Tuesday, August 31, 2010

“Ano ang nasa tubig mo?” Greenpeace demands Zero Discharge Policy in the Philippines

Greenpeace today asked Filipinos “Ano ang nasa tubig mo?” (“Do you know what’s in your water?”) to elicit their participation in the campaign for immediate implementation of a mandatory chemical disclosure system for industries, and to eliminate harmful wastewater from factories through a ‘zero discharge’ policy (1).

“Greenpeace is launching this initiative with a challenge to the public to think about what hidden chemicals are lurking in our lakes and rivers. These freshwater bodies are the ultimate sources of the water we drink and use. But our rivers and lakes are continually threatened by chemical industrial pollution — hidden dangers that are difficult to detect and are even harder to clean up,” said Beau Baconguis, Greenpeace Southeast Asia Toxics Campaigner.

“The public has the right to know what’s in their water. Today we are calling on people from all walks of life to join us in raising the alarm for government action to enforce concrete and effective measures to protect water quality, beginning with a policy that will openly disclose hazardous chemical use of factories,” she added.

The quality of fresh water sources in the Philippines is steadily declining while the costs of obtaining clean water is rising. And although government agencies monitor water quality, the parameters are severely limited and do not include many toxic substances from new technologies, including some of the most harmful compounds known to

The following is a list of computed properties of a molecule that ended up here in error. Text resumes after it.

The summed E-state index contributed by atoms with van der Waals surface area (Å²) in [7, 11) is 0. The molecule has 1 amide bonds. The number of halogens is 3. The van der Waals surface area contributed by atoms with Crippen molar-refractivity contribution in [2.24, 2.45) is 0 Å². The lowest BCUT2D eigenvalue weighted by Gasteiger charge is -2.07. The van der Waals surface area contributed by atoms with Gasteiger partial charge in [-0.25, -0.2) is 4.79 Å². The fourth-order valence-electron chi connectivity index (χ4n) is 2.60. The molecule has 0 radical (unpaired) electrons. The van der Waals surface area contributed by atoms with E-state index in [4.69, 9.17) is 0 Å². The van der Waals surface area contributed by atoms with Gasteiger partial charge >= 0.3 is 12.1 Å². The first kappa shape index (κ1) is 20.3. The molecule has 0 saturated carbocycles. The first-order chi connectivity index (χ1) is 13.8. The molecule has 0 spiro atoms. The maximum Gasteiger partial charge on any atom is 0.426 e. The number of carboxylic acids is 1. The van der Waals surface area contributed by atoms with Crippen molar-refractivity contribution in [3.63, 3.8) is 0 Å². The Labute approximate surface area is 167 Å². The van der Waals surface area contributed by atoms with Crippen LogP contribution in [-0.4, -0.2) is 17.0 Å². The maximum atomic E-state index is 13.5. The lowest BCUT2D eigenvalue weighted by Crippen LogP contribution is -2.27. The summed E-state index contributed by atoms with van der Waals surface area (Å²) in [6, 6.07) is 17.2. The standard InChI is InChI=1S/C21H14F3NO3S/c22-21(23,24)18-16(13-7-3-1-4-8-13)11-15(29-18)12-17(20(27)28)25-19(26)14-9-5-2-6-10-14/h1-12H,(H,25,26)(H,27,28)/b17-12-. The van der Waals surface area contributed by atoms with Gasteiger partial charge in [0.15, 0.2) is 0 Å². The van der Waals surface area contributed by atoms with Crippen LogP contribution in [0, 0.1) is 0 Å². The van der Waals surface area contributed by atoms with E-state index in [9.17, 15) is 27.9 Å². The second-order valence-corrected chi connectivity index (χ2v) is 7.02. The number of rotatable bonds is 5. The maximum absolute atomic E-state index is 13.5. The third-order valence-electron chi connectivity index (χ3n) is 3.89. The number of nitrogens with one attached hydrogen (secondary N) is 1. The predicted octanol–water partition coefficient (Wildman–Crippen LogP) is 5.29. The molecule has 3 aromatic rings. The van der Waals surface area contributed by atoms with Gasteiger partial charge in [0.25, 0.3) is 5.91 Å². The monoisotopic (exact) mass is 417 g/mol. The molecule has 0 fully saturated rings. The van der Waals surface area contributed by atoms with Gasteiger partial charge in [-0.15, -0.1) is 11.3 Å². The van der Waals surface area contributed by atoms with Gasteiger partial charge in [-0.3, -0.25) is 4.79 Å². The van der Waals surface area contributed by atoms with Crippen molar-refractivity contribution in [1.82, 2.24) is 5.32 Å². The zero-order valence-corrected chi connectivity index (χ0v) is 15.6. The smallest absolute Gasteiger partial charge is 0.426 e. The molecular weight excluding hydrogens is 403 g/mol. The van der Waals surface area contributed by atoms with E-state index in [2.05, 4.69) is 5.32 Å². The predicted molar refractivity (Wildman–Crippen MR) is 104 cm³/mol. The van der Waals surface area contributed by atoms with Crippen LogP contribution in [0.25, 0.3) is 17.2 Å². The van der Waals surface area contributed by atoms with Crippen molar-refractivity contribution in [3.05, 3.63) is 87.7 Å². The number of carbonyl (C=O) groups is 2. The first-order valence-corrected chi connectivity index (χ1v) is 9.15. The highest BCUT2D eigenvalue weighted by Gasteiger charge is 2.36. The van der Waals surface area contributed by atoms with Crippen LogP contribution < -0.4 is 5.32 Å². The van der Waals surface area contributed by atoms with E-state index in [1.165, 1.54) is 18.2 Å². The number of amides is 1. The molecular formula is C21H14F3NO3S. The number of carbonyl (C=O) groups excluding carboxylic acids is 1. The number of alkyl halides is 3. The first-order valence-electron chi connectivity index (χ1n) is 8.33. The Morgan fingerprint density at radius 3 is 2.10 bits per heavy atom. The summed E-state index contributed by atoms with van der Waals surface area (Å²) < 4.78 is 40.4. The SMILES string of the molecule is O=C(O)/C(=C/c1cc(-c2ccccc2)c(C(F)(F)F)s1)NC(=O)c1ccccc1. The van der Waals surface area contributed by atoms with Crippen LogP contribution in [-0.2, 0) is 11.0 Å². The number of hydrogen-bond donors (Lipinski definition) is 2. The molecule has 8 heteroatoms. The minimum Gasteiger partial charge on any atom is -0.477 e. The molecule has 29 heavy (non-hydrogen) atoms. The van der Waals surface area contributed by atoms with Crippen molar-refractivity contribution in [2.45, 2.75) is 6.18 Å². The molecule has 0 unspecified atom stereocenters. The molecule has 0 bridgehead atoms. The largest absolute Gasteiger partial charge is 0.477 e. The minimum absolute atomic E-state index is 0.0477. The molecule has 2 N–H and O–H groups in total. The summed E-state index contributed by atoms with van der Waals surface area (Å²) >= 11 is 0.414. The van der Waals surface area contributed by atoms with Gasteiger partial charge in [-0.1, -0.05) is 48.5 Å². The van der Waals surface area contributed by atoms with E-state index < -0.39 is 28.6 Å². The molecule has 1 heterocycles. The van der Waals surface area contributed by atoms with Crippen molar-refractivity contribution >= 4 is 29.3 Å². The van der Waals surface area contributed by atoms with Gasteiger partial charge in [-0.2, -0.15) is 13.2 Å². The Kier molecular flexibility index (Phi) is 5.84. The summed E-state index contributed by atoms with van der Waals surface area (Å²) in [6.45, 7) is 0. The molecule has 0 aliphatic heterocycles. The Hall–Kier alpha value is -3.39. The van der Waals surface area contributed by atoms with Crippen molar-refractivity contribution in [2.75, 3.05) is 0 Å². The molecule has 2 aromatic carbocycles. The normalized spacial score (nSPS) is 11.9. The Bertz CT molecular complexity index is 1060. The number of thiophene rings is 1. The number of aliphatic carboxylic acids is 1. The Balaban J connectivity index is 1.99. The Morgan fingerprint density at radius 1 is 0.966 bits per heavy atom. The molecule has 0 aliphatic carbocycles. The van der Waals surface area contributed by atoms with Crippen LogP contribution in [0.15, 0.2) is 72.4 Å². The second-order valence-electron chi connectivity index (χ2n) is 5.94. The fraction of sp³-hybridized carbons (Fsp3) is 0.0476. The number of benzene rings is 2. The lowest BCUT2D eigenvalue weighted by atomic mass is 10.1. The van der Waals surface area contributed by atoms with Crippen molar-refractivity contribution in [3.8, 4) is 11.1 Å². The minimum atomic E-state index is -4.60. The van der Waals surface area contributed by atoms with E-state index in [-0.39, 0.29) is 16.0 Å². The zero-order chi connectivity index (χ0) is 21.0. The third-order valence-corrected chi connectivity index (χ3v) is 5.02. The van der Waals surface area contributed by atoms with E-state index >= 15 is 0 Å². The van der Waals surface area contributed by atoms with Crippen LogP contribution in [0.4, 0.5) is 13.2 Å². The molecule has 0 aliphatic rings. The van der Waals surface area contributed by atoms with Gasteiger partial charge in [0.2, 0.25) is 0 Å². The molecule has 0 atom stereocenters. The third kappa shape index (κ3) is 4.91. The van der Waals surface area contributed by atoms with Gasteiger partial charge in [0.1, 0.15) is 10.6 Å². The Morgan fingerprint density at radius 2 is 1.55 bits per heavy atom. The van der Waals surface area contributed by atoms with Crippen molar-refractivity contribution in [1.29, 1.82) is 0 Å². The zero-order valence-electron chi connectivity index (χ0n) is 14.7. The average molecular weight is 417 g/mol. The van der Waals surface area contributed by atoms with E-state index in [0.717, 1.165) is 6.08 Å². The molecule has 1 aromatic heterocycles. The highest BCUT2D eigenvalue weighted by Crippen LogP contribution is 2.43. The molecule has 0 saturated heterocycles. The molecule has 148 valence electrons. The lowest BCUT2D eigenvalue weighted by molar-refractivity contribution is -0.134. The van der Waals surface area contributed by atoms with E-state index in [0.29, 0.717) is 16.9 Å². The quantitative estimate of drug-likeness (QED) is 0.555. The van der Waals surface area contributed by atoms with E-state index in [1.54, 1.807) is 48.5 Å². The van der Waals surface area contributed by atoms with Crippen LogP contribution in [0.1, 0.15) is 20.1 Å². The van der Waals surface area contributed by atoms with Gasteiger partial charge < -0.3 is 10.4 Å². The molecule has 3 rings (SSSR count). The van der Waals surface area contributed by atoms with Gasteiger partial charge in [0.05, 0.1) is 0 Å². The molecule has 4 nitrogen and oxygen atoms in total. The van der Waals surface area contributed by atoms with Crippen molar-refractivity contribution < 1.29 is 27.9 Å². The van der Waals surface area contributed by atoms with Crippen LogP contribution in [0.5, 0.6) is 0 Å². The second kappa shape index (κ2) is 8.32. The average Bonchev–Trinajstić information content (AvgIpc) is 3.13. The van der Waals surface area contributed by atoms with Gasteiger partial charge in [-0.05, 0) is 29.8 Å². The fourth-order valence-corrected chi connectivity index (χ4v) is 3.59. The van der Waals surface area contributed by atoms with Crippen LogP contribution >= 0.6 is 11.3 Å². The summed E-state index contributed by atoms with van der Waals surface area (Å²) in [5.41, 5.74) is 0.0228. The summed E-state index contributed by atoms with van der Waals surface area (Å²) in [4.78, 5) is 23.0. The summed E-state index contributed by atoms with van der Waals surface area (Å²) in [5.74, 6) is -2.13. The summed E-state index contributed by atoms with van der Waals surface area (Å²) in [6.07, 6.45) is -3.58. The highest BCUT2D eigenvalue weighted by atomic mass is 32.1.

humans such as persistent organic pollutants or POPs (2). Previous Greenpeace researches (3) reveal that many industrial discharges often contain hazardous chemicals which are persistent, bio-accumulated and toxic. The problem arises from poor environmental protection control, dirty industrial production using hazardous chemicals and blatant disregard for environment laws.

To date, no laws or regulations give Filipinos the right to know about hazardous chemicals use by factories, and their transfer and release to the environment. Thus there is no information available on the types and amounts of toxic chemicals which are released into water bodies.

“Pollution is not a secret. Freedom of Information must extend to industrial use of poisonous chemicals. Effective protection of our water resources depends highly on public access to information and public participation in decision-making. Greenpeace is therefore calling on the public to be part of this initiative to protect the water we drink by joining us in demanding the government to institute legislation to address the rights of the public to know about toxic releases from industry. This will open toxic chemical use to public scrutiny and safeguard each citizen’s right to a healthy environment,” said Baconguis.

The problem of water pollution aggravates the problem of water scarcity which is a serious threat to the country during dry season. The campaign “Ano ang nasa tubig mo?” is a continuation of the Greenpeace Water Patrol initiative “Saan galing ang tubig mo?” conducted last April. Both projects aim to deepen public awareness regarding threats to our water supply and every citizen’s role in protecting it.


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